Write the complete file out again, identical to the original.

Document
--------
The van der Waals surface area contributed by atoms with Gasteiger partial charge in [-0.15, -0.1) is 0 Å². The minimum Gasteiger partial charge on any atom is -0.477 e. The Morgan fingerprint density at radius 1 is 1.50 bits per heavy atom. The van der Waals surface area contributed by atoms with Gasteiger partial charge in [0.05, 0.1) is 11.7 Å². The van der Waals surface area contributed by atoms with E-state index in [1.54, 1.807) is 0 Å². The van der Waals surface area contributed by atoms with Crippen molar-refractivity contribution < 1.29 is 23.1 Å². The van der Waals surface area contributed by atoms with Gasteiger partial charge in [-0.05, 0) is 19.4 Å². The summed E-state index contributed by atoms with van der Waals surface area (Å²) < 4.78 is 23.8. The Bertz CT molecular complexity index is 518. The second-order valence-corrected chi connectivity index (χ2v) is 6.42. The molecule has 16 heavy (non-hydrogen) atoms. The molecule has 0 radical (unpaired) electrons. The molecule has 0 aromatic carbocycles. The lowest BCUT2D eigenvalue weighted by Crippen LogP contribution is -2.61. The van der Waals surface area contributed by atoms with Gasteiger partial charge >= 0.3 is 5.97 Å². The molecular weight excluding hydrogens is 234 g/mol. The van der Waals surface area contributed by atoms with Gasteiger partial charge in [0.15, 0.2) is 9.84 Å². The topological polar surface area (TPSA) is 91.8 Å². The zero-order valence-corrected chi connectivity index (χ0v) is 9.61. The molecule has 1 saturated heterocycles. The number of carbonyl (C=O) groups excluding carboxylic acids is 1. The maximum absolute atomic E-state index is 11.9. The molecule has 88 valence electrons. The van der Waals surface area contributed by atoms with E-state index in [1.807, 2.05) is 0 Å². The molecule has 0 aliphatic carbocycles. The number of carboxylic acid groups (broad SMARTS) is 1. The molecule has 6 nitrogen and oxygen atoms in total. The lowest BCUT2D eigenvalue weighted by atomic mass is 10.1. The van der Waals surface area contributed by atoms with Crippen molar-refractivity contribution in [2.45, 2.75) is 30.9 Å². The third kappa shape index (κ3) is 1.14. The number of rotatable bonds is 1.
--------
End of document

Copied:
The van der Waals surface area contributed by atoms with Gasteiger partial charge in [-0.15, -0.1) is 0 Å². The minimum Gasteiger partial charge on any atom is -0.477 e. The Morgan fingerprint density at radius 1 is 1.50 bits per heavy atom. The van der Waals surface area contributed by atoms with Gasteiger partial charge in [0.05, 0.1) is 11.7 Å². The van der Waals surface area contributed by atoms with E-state index in [1.54, 1.807) is 0 Å². The van der Waals surface area contributed by atoms with Crippen molar-refractivity contribution < 1.29 is 23.1 Å². The van der Waals surface area contributed by atoms with Gasteiger partial charge in [-0.05, 0) is 19.4 Å². The summed E-state index contributed by atoms with van der Waals surface area (Å²) < 4.78 is 23.8. The Bertz CT molecular complexity index is 518. The second-order valence-corrected chi connectivity index (χ2v) is 6.42. The molecule has 16 heavy (non-hydrogen) atoms. The molecule has 0 radical (unpaired) electrons. The molecule has 0 aromatic carbocycles. The lowest BCUT2D eigenvalue weighted by Crippen LogP contribution is -2.61. The van der Waals surface area contributed by atoms with Gasteiger partial charge >= 0.3 is 5.97 Å². The molecular weight excluding hydrogens is 234 g/mol. The van der Waals surface area contributed by atoms with Gasteiger partial charge in [0.15, 0.2) is 9.84 Å². The topological polar surface area (TPSA) is 91.8 Å². The zero-order valence-corrected chi connectivity index (χ0v) is 9.61. The molecule has 1 saturated heterocycles. The number of carbonyl (C=O) groups excluding carboxylic acids is 1. The maximum absolute atomic E-state index is 11.9. The molecule has 88 valence electrons. The van der Waals surface area contributed by atoms with E-state index in [1.807, 2.05) is 0 Å². The molecule has 0 aliphatic carbocycles. The number of carboxylic acid groups (broad SMARTS) is 1. The molecule has 6 nitrogen and oxygen atoms in total. The lowest BCUT2D eigenvalue weighted by atomic mass is 10.1. The van der Waals surface area contributed by atoms with Crippen molar-refractivity contribution in [2.45, 2.75) is 30.9 Å². The third kappa shape index (κ3) is 1.14. The number of rotatable bonds is 1.